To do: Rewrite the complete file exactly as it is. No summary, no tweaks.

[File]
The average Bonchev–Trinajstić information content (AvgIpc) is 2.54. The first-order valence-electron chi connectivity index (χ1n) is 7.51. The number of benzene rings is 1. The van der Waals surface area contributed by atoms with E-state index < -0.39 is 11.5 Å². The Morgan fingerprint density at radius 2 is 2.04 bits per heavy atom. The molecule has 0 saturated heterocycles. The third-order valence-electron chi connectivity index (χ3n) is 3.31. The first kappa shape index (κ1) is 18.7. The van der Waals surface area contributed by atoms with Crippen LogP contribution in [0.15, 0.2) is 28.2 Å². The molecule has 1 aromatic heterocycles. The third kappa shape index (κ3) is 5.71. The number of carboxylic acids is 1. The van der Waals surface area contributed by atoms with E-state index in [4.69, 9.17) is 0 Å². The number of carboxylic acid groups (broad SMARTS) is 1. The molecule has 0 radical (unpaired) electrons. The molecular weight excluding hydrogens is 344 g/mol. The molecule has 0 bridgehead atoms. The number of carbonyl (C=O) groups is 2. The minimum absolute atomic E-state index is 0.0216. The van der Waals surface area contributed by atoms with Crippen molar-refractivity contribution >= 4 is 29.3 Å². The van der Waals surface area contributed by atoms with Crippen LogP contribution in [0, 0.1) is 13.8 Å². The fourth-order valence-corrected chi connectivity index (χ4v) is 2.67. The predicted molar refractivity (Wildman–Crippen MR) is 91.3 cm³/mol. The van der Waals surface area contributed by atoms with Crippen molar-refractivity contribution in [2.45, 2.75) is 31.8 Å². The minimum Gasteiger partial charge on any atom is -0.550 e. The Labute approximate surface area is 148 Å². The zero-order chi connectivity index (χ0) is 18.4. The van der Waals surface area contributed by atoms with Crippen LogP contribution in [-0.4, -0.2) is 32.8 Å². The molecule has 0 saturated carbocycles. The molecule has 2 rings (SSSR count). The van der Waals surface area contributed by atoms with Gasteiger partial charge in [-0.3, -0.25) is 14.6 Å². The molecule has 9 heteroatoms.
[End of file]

The average Bonchev–Trinajstić information content (AvgIpc) is 2.54. The first-order valence-electron chi connectivity index (χ1n) is 7.51. The number of benzene rings is 1. The van der Waals surface area contributed by atoms with E-state index < -0.39 is 11.5 Å². The Morgan fingerprint density at radius 2 is 2.04 bits per heavy atom. The molecule has 0 saturated heterocycles. The third-order valence-electron chi connectivity index (χ3n) is 3.31. The first kappa shape index (κ1) is 18.7. The van der Waals surface area contributed by atoms with Crippen LogP contribution in [0.15, 0.2) is 28.2 Å². The molecule has 1 aromatic heterocycles. The third kappa shape index (κ3) is 5.71. The number of carboxylic acids is 1. The van der Waals surface area contributed by atoms with E-state index in [4.69, 9.17) is 0 Å². The number of carboxylic acid groups (broad SMARTS) is 1. The molecule has 0 radical (unpaired) electrons. The molecular weight excluding hydrogens is 344 g/mol. The molecule has 0 bridgehead atoms. The number of carbonyl (C=O) groups is 2. The minimum absolute atomic E-state index is 0.0216. The van der Waals surface area contributed by atoms with Crippen molar-refractivity contribution >= 4 is 29.3 Å². The van der Waals surface area contributed by atoms with Crippen LogP contribution in [0, 0.1) is 13.8 Å². The fourth-order valence-corrected chi connectivity index (χ4v) is 2.67. The predicted molar refractivity (Wildman–Crippen MR) is 91.3 cm³/mol. The van der Waals surface area contributed by atoms with Crippen molar-refractivity contribution in [2.45, 2.75) is 31.8 Å². The minimum Gasteiger partial charge on any atom is -0.550 e. The Labute approximate surface area is 148 Å². The zero-order chi connectivity index (χ0) is 18.4. The van der Waals surface area contributed by atoms with Crippen LogP contribution in [-0.4, -0.2) is 32.8 Å². The molecule has 0 saturated carbocycles. The molecule has 2 rings (SSSR count). The van der Waals surface area contributed by atoms with Gasteiger partial charge in [-0.3, -0.25) is 14.6 Å². The molecule has 9 heteroatoms.